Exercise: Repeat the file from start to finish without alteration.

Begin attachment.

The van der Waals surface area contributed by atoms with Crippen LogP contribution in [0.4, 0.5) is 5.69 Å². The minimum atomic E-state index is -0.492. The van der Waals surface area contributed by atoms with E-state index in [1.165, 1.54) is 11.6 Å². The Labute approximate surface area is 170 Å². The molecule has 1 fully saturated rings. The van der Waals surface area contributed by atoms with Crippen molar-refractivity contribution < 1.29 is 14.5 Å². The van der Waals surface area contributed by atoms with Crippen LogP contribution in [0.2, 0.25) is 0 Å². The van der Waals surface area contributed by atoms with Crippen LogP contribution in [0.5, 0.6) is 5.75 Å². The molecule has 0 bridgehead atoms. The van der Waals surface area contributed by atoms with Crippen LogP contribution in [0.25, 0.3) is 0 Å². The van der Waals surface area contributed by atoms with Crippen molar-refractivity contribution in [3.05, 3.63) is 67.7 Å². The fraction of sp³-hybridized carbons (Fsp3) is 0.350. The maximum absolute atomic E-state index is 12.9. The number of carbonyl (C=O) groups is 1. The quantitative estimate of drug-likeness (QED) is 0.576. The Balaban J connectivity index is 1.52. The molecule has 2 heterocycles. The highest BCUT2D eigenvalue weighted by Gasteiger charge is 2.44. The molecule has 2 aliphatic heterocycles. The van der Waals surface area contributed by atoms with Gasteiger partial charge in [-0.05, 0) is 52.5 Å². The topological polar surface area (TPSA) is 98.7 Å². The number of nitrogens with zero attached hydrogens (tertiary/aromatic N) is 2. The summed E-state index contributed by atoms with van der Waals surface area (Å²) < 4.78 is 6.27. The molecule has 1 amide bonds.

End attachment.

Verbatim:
The van der Waals surface area contributed by atoms with Crippen LogP contribution in [0.4, 0.5) is 5.69 Å². The minimum atomic E-state index is -0.492. The van der Waals surface area contributed by atoms with E-state index in [1.165, 1.54) is 11.6 Å². The Labute approximate surface area is 170 Å². The molecule has 1 fully saturated rings. The van der Waals surface area contributed by atoms with Crippen molar-refractivity contribution < 1.29 is 14.5 Å². The van der Waals surface area contributed by atoms with Crippen LogP contribution in [0.2, 0.25) is 0 Å². The van der Waals surface area contributed by atoms with Crippen LogP contribution in [0.5, 0.6) is 5.75 Å². The molecule has 0 bridgehead atoms. The van der Waals surface area contributed by atoms with Crippen LogP contribution in [0.25, 0.3) is 0 Å². The van der Waals surface area contributed by atoms with Crippen molar-refractivity contribution in [3.05, 3.63) is 67.7 Å². The fraction of sp³-hybridized carbons (Fsp3) is 0.350. The maximum absolute atomic E-state index is 12.9. The number of carbonyl (C=O) groups is 1. The quantitative estimate of drug-likeness (QED) is 0.576. The Balaban J connectivity index is 1.52. The molecule has 2 heterocycles. The highest BCUT2D eigenvalue weighted by Gasteiger charge is 2.44. The molecule has 2 aliphatic heterocycles. The van der Waals surface area contributed by atoms with Gasteiger partial charge in [-0.05, 0) is 52.5 Å². The topological polar surface area (TPSA) is 98.7 Å². The number of nitrogens with zero attached hydrogens (tertiary/aromatic N) is 2. The summed E-state index contributed by atoms with van der Waals surface area (Å²) < 4.78 is 6.27. The molecule has 1 amide bonds.